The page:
After finishing just 1 sack shy of breaking the NFL's all-time record for sacks in a single season set by Michael Strahan (22.5) back in 2001, Kansas City Chiefs fifth-year outside linebacker Justin Houston (22) doesn't think much about the record he did break – Derrick Thomas' franchise record of 20 set back in 1990.
It was one of the most revered records in Chiefs history, but Houston is too busy looking forward to reminisce about something from the past, even if it was just last season.
"I haven't," he said with a bit of a laugh on whether he thinks about his name atop the record books in that particular category. "I dream big, I dream beyond the stars. I haven't looked back on what I did, I'm still trying to look forward to break more records if I can."
Even his teammates even try to get him to acknowledge what he did.
"Tamba [Hali] almost every day tells me, 'You don't know what you did last year. You just don't understand what you did.'
"But I feel like I can do that every year and I think everybody should feel that way. You should always feel like you can get better."
Houston is an artist and his masterpiece isn't done. That's what this really boils down to.
According to the people over at Pro Football Focus, Houston is still the best 3-4 outside linebacker in the NFL.
But now in his fifth season, Houston understands the process it took for him to develop as a player—something that was helped by Hali, his veteran teammate who had already established himself as one of the best pass rushers in franchise history when he arrived as a third-round pick back in 2011.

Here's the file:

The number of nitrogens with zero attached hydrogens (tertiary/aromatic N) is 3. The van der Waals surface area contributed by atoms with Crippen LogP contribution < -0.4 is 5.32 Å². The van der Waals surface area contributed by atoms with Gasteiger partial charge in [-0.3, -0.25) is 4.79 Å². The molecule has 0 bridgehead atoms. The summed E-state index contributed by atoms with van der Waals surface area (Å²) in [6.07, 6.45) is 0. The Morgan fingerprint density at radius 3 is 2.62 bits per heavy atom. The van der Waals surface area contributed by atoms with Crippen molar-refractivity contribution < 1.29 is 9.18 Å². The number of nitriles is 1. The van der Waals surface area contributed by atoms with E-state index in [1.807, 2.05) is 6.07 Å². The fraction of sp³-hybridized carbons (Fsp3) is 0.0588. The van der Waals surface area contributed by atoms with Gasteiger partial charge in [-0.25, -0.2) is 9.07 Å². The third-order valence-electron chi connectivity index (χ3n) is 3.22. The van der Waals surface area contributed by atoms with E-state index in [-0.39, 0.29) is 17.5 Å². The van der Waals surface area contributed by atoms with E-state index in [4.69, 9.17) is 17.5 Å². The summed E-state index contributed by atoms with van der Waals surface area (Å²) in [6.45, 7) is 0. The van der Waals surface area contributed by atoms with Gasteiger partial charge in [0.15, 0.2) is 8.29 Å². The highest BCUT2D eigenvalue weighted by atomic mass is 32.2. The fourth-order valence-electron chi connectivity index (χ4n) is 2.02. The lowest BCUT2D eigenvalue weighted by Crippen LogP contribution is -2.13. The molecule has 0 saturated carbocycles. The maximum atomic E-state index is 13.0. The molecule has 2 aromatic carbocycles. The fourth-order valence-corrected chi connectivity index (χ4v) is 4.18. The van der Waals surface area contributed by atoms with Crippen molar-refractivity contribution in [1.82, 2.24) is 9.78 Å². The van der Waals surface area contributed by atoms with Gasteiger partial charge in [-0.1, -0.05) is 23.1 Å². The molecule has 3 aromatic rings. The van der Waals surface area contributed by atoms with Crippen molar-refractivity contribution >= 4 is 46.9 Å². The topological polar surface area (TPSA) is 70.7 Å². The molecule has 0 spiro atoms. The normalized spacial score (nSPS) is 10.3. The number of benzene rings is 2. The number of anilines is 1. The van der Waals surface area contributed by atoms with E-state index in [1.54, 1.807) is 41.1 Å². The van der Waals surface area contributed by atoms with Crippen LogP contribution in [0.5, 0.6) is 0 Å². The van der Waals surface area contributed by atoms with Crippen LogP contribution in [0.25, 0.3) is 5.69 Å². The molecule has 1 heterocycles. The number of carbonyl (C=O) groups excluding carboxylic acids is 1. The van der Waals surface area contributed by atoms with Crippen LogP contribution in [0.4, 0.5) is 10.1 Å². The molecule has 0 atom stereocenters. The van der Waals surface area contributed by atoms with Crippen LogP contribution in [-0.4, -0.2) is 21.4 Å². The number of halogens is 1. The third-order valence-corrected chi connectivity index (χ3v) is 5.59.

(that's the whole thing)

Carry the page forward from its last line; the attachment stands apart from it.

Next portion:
It's not the physical side of the game that Houston said has been the biggest difference for him in developing as a player. It's the mental side.
"Knowing what the opponent is doing," he explained. "When I first came in, I didn't have a clue. I was just lining up playing ball, doing my assignment.
"But now I can pretty much, before the ball is snapped, read their formation and guess what they're about to do."
After the ball is snapped, Houston explained the art of a sack—something he knows pretty well considering over the past five years he's had more sacks than all but one player.
"You get off and you can't hesitate," he explained. "When the ball moves, you have to move. Have a move in your head before the ball is snapped. That comes from preparation, knowing your opponent, how is he set, what moves you'd like to do and how he likes to shoot his hands—knowing what he's about to do, have a move in mind and your first step is the key."
All that preparation goes into such a celebrated defensive play but one that statistically is very rare.
Last season, Houston finished just 1 sack shy of breaking Strahan's record of 22.5 sacks, but in order to get those 22 sacks, Houston had to play more than 1,000 snaps.
While they aren't all passing downs, the percentage of plays that ultimately result in a sack, or even a half-sack, is so small that there's one trait Houston said young pass rushers must have if they're dreaming of one day playing at this level.
"You have to have will," he explained. "You've got to want to and you have to do it every snap. You're going to have games when you're not going to get there, but you can't let that break you.
"Mentally, you have to tune in every snap and every game because you never know when you'll have your opportunity to get back there."
While Houston and the Chiefs are currently on their bye week, there's no denying that everyone in the locker room knows of the opportunity that's just around the corner for them—a rematch with the Denver Broncos, who walked out of Arrowhead Stadium with a victory in Week 2 that many believe the Chiefs handed over more than the Broncos took on that particular Thursday night.
"I think a lot of guys want to redeem themselves from that game," he said. "We didn't play well as a group, so we just want the opportunity to redeem ourselves. There aren't too many chances in life where you get an opportunity to redeem yourself.
"This is one chance where we can, so that's exactly what we want to do."
Justin Houston during the 2014 season.